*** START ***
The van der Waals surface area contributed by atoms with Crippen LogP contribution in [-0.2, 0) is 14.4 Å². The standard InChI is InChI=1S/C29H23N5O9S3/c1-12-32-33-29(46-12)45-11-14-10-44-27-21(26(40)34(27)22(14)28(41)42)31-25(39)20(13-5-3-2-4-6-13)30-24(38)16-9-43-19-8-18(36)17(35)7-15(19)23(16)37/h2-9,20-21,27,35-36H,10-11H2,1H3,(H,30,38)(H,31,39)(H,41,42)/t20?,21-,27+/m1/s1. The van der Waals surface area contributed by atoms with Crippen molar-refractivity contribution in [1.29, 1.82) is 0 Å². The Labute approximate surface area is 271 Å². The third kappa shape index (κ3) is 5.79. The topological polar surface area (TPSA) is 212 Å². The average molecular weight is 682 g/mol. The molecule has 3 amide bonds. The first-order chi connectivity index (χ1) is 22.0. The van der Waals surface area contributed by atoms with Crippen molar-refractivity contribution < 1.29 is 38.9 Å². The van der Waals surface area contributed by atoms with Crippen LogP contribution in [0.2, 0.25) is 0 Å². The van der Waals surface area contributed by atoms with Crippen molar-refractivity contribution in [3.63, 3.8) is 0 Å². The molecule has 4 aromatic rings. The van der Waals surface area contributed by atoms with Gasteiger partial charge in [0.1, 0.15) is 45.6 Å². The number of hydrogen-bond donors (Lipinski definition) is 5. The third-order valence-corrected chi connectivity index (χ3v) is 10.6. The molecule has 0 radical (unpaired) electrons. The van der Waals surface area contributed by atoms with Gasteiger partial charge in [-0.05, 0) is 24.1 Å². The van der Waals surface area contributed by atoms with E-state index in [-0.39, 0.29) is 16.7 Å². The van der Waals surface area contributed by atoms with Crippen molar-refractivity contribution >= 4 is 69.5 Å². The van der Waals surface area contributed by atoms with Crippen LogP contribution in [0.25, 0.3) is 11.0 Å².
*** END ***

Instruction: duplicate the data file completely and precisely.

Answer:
The van der Waals surface area contributed by atoms with Crippen LogP contribution in [-0.2, 0) is 14.4 Å². The standard InChI is InChI=1S/C29H23N5O9S3/c1-12-32-33-29(46-12)45-11-14-10-44-27-21(26(40)34(27)22(14)28(41)42)31-25(39)20(13-5-3-2-4-6-13)30-24(38)16-9-43-19-8-18(36)17(35)7-15(19)23(16)37/h2-9,20-21,27,35-36H,10-11H2,1H3,(H,30,38)(H,31,39)(H,41,42)/t20?,21-,27+/m1/s1. The van der Waals surface area contributed by atoms with Crippen molar-refractivity contribution in [1.29, 1.82) is 0 Å². The Labute approximate surface area is 271 Å². The third kappa shape index (κ3) is 5.79. The topological polar surface area (TPSA) is 212 Å². The average molecular weight is 682 g/mol. The molecule has 3 amide bonds. The first-order chi connectivity index (χ1) is 22.0. The van der Waals surface area contributed by atoms with Crippen molar-refractivity contribution < 1.29 is 38.9 Å². The van der Waals surface area contributed by atoms with Crippen LogP contribution in [0.2, 0.25) is 0 Å². The van der Waals surface area contributed by atoms with Crippen molar-refractivity contribution in [3.63, 3.8) is 0 Å². The molecule has 4 aromatic rings. The van der Waals surface area contributed by atoms with Gasteiger partial charge in [0.1, 0.15) is 45.6 Å². The number of hydrogen-bond donors (Lipinski definition) is 5. The third-order valence-corrected chi connectivity index (χ3v) is 10.6. The molecule has 0 radical (unpaired) electrons. The van der Waals surface area contributed by atoms with Gasteiger partial charge in [-0.05, 0) is 24.1 Å². The van der Waals surface area contributed by atoms with E-state index in [-0.39, 0.29) is 16.7 Å². The van der Waals surface area contributed by atoms with Crippen molar-refractivity contribution >= 4 is 69.5 Å². The van der Waals surface area contributed by atoms with Crippen LogP contribution in [0.25, 0.3) is 11.0 Å².